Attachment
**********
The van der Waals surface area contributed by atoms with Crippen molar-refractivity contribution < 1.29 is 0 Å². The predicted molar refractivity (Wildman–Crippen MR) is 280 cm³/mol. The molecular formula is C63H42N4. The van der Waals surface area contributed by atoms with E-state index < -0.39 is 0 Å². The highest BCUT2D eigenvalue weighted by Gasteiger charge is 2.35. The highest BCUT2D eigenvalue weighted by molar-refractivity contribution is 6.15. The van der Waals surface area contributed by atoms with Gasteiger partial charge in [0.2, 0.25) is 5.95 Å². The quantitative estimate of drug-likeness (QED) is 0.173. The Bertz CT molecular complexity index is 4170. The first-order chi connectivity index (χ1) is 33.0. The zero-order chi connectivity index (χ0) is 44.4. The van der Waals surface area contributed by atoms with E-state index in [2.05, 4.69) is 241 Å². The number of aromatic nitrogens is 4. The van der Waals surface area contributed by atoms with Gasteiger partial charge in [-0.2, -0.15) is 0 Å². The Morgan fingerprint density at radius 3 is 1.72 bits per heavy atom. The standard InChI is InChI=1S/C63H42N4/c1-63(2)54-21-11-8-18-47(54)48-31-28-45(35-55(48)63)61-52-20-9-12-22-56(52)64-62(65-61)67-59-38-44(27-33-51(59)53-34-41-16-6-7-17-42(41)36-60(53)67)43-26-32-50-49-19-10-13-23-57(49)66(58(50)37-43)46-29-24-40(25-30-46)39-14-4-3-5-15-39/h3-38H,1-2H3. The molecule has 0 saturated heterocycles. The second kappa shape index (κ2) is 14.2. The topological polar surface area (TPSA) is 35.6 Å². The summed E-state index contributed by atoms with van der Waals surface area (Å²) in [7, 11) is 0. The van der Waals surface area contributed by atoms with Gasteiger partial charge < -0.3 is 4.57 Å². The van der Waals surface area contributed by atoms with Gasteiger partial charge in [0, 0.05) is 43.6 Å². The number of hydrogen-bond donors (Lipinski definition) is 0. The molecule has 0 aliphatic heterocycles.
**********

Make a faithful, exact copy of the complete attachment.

The van der Waals surface area contributed by atoms with Crippen molar-refractivity contribution < 1.29 is 0 Å². The predicted molar refractivity (Wildman–Crippen MR) is 280 cm³/mol. The molecular formula is C63H42N4. The van der Waals surface area contributed by atoms with E-state index < -0.39 is 0 Å². The highest BCUT2D eigenvalue weighted by Gasteiger charge is 2.35. The highest BCUT2D eigenvalue weighted by molar-refractivity contribution is 6.15. The van der Waals surface area contributed by atoms with Gasteiger partial charge in [0.2, 0.25) is 5.95 Å². The quantitative estimate of drug-likeness (QED) is 0.173. The Bertz CT molecular complexity index is 4170. The first-order chi connectivity index (χ1) is 33.0. The zero-order chi connectivity index (χ0) is 44.4. The van der Waals surface area contributed by atoms with E-state index in [2.05, 4.69) is 241 Å². The number of aromatic nitrogens is 4. The van der Waals surface area contributed by atoms with Gasteiger partial charge in [-0.2, -0.15) is 0 Å². The Morgan fingerprint density at radius 3 is 1.72 bits per heavy atom. The standard InChI is InChI=1S/C63H42N4/c1-63(2)54-21-11-8-18-47(54)48-31-28-45(35-55(48)63)61-52-20-9-12-22-56(52)64-62(65-61)67-59-38-44(27-33-51(59)53-34-41-16-6-7-17-42(41)36-60(53)67)43-26-32-50-49-19-10-13-23-57(49)66(58(50)37-43)46-29-24-40(25-30-46)39-14-4-3-5-15-39/h3-38H,1-2H3. The molecule has 0 saturated heterocycles. The second kappa shape index (κ2) is 14.2. The topological polar surface area (TPSA) is 35.6 Å². The summed E-state index contributed by atoms with van der Waals surface area (Å²) in [7, 11) is 0. The van der Waals surface area contributed by atoms with Gasteiger partial charge < -0.3 is 4.57 Å². The van der Waals surface area contributed by atoms with Gasteiger partial charge in [0, 0.05) is 43.6 Å². The number of hydrogen-bond donors (Lipinski definition) is 0. The molecule has 0 aliphatic heterocycles.